Man wanted for murder of homeless man in NYC, Washington DC; Bonus up to $70,000

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A search was underway Monday for a gunman who was stalking homeless men sleeping on the streets of Washington, DC and New York City, fatally shooting two people and wounding three others in less than two weeks.

The killer’s motive – if any – was unknown and authorities were focused on Monday on providing as much shelter as possible to homeless people who could become targets.

New York Mayor Eric Adams said police officers and homeless teams would focus on finding people without shelter on the subways and other places, urging them to take refuge in city shelters.

“The case is a clear and horrific premeditated act of taking someone’s life, it appears, because he was homeless,” Adams said at a news conference late Sunday. “Two people were shot dead while sleeping on the street, not committing a crime but sleeping on the street.”

In Washington, city social workers distributed flyers to the homeless population, urging people to “be vigilant” and showing several pictures of the suspect.

“Our accommodations have space and are ready to accommodate residents who need a place to stay,” the flyers say.

The recent violence underscored the urgency of getting the homeless off the streets and into safe shelters, said Jacquelyn Simone, the policy director of the Coalition for the Homeless in New York City.

“The reason these people were attacked is because they didn’t have the security of permanent housing,” she said. “And that’s why we really need to use these tragedies as an opportunity to redouble our efforts to make sure people have a better off alternative than the streets, where they’re exposed to both the elements and people who might want to harm them.”

Simone and other homeless advocates called on the city to use vacant hotel rooms as temporary housing for those who would rather stay on the streets than opt for dormitories.

The earliest known shooting happened around 4 a.m. on March 3 in Washington DC, police said, when a man was shot and injured in the city’s northeast. A second man was injured just before 1:30 a.m. on March 8

The next day, March 9, at 3 a.m., police and firefighters found a man dead in a burning tent. A subsequent autopsy revealed that the man had died from multiple stab and gunshot wounds.

The killer then apparently traveled north to New York City, police said.

At 4:30 a.m. Saturday, a 38-year-old man who was sleeping on a Manhattan street near the entrance to the Holland Tunnel was shot in the right arm while he was sleeping.

The victim screamed and the gunman fled, police said.

About 90 minutes later, the gunman shot dead another man on Lafayette Street in SoHo, police said. The man’s body was found in his sleeping bag just before 5 p.m. Saturday.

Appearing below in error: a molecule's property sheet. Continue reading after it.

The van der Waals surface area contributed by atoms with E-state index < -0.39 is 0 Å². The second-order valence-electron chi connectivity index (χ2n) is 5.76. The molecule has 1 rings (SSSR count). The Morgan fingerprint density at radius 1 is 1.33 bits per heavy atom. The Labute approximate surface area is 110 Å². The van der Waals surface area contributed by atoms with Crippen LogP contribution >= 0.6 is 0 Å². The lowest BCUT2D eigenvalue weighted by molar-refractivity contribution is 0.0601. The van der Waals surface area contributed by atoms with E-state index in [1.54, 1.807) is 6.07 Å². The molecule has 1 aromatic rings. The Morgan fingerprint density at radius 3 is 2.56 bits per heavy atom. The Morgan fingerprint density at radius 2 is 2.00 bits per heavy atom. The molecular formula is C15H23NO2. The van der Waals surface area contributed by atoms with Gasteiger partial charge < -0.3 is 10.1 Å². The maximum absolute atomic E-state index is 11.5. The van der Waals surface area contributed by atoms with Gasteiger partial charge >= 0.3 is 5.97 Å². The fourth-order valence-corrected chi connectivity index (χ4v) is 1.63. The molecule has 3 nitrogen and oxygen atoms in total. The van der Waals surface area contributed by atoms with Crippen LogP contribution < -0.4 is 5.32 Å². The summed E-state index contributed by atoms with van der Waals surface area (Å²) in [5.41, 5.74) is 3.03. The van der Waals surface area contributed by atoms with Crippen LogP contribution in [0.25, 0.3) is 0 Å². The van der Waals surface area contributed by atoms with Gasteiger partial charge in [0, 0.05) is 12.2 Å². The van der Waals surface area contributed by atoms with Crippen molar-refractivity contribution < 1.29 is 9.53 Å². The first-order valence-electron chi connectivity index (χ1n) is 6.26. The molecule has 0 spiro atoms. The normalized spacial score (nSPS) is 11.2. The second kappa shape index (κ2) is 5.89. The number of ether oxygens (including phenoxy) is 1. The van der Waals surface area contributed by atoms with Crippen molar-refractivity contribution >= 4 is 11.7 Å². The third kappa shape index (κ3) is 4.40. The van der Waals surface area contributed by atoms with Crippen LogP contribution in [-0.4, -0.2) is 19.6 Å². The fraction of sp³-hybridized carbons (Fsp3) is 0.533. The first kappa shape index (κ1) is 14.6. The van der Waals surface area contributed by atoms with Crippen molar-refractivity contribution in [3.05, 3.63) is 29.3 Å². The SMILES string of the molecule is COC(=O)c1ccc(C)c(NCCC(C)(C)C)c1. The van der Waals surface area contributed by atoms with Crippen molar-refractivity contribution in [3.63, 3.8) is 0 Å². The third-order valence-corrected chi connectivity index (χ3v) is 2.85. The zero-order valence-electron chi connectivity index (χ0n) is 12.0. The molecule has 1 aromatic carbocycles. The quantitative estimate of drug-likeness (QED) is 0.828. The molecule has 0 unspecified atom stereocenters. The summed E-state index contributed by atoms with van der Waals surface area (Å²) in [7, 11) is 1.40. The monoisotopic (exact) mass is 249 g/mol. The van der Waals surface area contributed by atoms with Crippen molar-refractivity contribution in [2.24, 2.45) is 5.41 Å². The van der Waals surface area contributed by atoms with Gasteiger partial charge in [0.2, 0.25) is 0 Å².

“Any of us who are homeless could have found ourselves in the same situation,” said Kess Abraham, who became homeless last month.

After finding refuge in parks and other places in Brooklyn and Manhattan, Abraham tried to find help at the Bowery Mission, which shelters hundreds of homeless people at its facilities across the city.

He said he was “painful” to find out about “a guy who lived on the street and was probably minding his own business and was murdered for no reason.”

Joel Castillo, a 24-year-old newcomer to homelessness who was also at the mission’s downtown facility, said more should be done to keep the city’s residents safe — homeless or not.

“I don’t know if it’s a police issue, but given the circumstances, the police should actually be doing a little bit more. I’m not saying they’re not doing enough already,” he said, “but what I’m saying is that a lot more action should be taken to ensure the city’s taxpayers are protected.”

Police determined that the same person committed the attacks based on the similarities of each shooting and evidence found from the scenes. Police said the victims were attacked without provocation.

“Obviously this is a very sobering and evolving story. Of course, we don’t have a suspect in custody yet. As such, we are very concerned for the safety of our neighbors who are homeless and sleeping outside right now,” said James Winans, the mission’s chief executive officer. “It’s very sobering to see someone killed just three blocks from our emergency shelter, someone who was sleeping outdoors.”

Police officials in New York and Washington said they were working quickly to apprehend a suspect.

The attacks were reminiscent of the deaths of four homeless men asleep on the street in Chinatown, New York, in the fall of 2019. Another homeless man, Randy Santos, has pleaded not guilty to the murder charges in those attacks.

A year ago, four people were stabbed, two fatally, in New York City by a man who indiscriminately attacked homeless people on the subway system. This attacker, who was also homeless, is awaiting trial.

The mayor of New York City has come under fire for his plan to remove homeless people from the city’s subway system, using police and psychiatric workers to prevent people from getting on trains and subway stations to sleep.

Adams said homelessness is a complicated problem that is being exacerbated by the pandemic, economic downturn and mental health challenges.

New York Gov. Kathy Hochul said the state is working to make more psychiatric beds available in hospitals by increasing the amount of money hospitals receive to provide the beds.

By BOBBY CAINA CALVAN and ASHRAF KHALIL

Ashraf Khalil reported from Washington, DC

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